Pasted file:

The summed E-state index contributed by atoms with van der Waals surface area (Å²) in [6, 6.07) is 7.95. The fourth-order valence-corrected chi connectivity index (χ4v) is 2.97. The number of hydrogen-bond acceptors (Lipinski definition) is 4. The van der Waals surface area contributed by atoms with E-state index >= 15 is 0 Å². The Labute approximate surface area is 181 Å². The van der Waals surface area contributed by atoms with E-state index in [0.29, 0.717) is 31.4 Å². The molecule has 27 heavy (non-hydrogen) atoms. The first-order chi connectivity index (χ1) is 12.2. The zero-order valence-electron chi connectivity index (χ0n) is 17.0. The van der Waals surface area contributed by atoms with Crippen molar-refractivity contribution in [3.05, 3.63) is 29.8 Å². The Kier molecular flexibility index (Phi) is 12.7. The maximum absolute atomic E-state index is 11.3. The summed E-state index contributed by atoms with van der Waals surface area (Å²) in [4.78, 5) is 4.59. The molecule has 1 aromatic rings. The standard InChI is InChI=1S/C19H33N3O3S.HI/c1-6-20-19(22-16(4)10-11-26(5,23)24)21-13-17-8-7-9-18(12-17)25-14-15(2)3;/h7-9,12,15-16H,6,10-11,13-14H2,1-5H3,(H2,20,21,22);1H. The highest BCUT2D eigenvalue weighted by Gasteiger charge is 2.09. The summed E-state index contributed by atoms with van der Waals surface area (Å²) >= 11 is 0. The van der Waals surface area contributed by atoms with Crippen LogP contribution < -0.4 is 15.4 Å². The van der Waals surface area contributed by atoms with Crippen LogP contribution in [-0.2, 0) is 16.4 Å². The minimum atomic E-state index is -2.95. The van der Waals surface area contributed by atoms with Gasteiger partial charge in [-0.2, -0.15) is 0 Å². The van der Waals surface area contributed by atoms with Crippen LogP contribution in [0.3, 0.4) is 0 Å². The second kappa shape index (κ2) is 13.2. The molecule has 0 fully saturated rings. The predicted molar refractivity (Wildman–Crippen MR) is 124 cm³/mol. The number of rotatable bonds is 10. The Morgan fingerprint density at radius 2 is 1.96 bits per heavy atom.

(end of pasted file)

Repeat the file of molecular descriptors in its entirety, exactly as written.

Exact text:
The summed E-state index contributed by atoms with van der Waals surface area (Å²) in [6, 6.07) is 7.95. The fourth-order valence-corrected chi connectivity index (χ4v) is 2.97. The number of hydrogen-bond acceptors (Lipinski definition) is 4. The van der Waals surface area contributed by atoms with E-state index >= 15 is 0 Å². The Labute approximate surface area is 181 Å². The van der Waals surface area contributed by atoms with E-state index in [0.29, 0.717) is 31.4 Å². The molecule has 27 heavy (non-hydrogen) atoms. The first-order chi connectivity index (χ1) is 12.2. The zero-order valence-electron chi connectivity index (χ0n) is 17.0. The van der Waals surface area contributed by atoms with Crippen molar-refractivity contribution in [3.05, 3.63) is 29.8 Å². The Kier molecular flexibility index (Phi) is 12.7. The maximum absolute atomic E-state index is 11.3. The summed E-state index contributed by atoms with van der Waals surface area (Å²) in [4.78, 5) is 4.59. The molecule has 1 aromatic rings. The standard InChI is InChI=1S/C19H33N3O3S.HI/c1-6-20-19(22-16(4)10-11-26(5,23)24)21-13-17-8-7-9-18(12-17)25-14-15(2)3;/h7-9,12,15-16H,6,10-11,13-14H2,1-5H3,(H2,20,21,22);1H. The highest BCUT2D eigenvalue weighted by Gasteiger charge is 2.09. The summed E-state index contributed by atoms with van der Waals surface area (Å²) >= 11 is 0. The van der Waals surface area contributed by atoms with Crippen LogP contribution < -0.4 is 15.4 Å². The van der Waals surface area contributed by atoms with Crippen LogP contribution in [-0.2, 0) is 16.4 Å². The minimum atomic E-state index is -2.95. The van der Waals surface area contributed by atoms with Gasteiger partial charge in [-0.2, -0.15) is 0 Å². The van der Waals surface area contributed by atoms with Crippen LogP contribution in [0.3, 0.4) is 0 Å². The second kappa shape index (κ2) is 13.2. The molecule has 0 fully saturated rings. The predicted molar refractivity (Wildman–Crippen MR) is 124 cm³/mol. The number of rotatable bonds is 10. The Morgan fingerprint density at radius 2 is 1.96 bits per heavy atom.